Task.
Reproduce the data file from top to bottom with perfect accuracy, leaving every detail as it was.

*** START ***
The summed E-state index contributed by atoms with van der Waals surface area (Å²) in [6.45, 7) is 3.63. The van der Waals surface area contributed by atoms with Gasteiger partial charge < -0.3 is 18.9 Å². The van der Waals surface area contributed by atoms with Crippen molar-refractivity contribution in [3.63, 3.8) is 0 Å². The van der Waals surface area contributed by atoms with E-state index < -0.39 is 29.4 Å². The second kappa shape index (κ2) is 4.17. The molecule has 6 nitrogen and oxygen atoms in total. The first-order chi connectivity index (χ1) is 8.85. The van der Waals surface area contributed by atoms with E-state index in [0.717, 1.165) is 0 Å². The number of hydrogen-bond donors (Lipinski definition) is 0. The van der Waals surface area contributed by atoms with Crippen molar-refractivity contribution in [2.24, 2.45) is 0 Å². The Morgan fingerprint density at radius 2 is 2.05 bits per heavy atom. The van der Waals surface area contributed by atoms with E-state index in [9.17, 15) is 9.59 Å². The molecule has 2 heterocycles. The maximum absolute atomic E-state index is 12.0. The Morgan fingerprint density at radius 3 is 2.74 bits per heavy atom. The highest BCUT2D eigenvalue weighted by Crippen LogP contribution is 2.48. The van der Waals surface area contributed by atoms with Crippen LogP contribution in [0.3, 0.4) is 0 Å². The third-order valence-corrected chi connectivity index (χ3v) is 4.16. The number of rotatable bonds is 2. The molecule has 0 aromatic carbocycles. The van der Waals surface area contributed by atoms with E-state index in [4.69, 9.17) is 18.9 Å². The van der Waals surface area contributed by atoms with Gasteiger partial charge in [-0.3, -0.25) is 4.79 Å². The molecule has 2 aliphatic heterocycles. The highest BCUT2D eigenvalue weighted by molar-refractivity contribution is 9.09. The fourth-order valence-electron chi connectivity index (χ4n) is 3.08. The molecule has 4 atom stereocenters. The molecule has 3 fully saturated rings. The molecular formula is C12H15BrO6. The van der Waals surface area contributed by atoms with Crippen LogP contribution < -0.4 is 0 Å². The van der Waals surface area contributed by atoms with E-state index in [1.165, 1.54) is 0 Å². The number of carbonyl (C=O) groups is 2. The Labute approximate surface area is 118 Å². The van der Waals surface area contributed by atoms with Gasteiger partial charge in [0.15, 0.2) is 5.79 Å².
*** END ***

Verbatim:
The summed E-state index contributed by atoms with van der Waals surface area (Å²) in [6.45, 7) is 3.63. The van der Waals surface area contributed by atoms with Gasteiger partial charge < -0.3 is 18.9 Å². The van der Waals surface area contributed by atoms with Crippen molar-refractivity contribution in [3.63, 3.8) is 0 Å². The van der Waals surface area contributed by atoms with E-state index < -0.39 is 29.4 Å². The second kappa shape index (κ2) is 4.17. The molecule has 6 nitrogen and oxygen atoms in total. The first-order chi connectivity index (χ1) is 8.85. The van der Waals surface area contributed by atoms with E-state index in [0.717, 1.165) is 0 Å². The number of hydrogen-bond donors (Lipinski definition) is 0. The van der Waals surface area contributed by atoms with Crippen molar-refractivity contribution in [2.24, 2.45) is 0 Å². The Morgan fingerprint density at radius 2 is 2.05 bits per heavy atom. The van der Waals surface area contributed by atoms with E-state index in [9.17, 15) is 9.59 Å². The molecule has 2 heterocycles. The maximum absolute atomic E-state index is 12.0. The Morgan fingerprint density at radius 3 is 2.74 bits per heavy atom. The highest BCUT2D eigenvalue weighted by Crippen LogP contribution is 2.48. The van der Waals surface area contributed by atoms with Crippen LogP contribution in [0.3, 0.4) is 0 Å². The third-order valence-corrected chi connectivity index (χ3v) is 4.16. The number of rotatable bonds is 2. The molecule has 0 aromatic carbocycles. The van der Waals surface area contributed by atoms with E-state index in [4.69, 9.17) is 18.9 Å². The van der Waals surface area contributed by atoms with Gasteiger partial charge in [-0.3, -0.25) is 4.79 Å². The molecule has 2 aliphatic heterocycles. The highest BCUT2D eigenvalue weighted by molar-refractivity contribution is 9.09. The fourth-order valence-electron chi connectivity index (χ4n) is 3.08. The molecule has 4 atom stereocenters. The molecule has 3 fully saturated rings. The molecular formula is C12H15BrO6. The van der Waals surface area contributed by atoms with Crippen LogP contribution < -0.4 is 0 Å². The van der Waals surface area contributed by atoms with E-state index in [1.165, 1.54) is 0 Å². The number of carbonyl (C=O) groups is 2. The Labute approximate surface area is 118 Å². The van der Waals surface area contributed by atoms with Gasteiger partial charge in [0.15, 0.2) is 5.79 Å².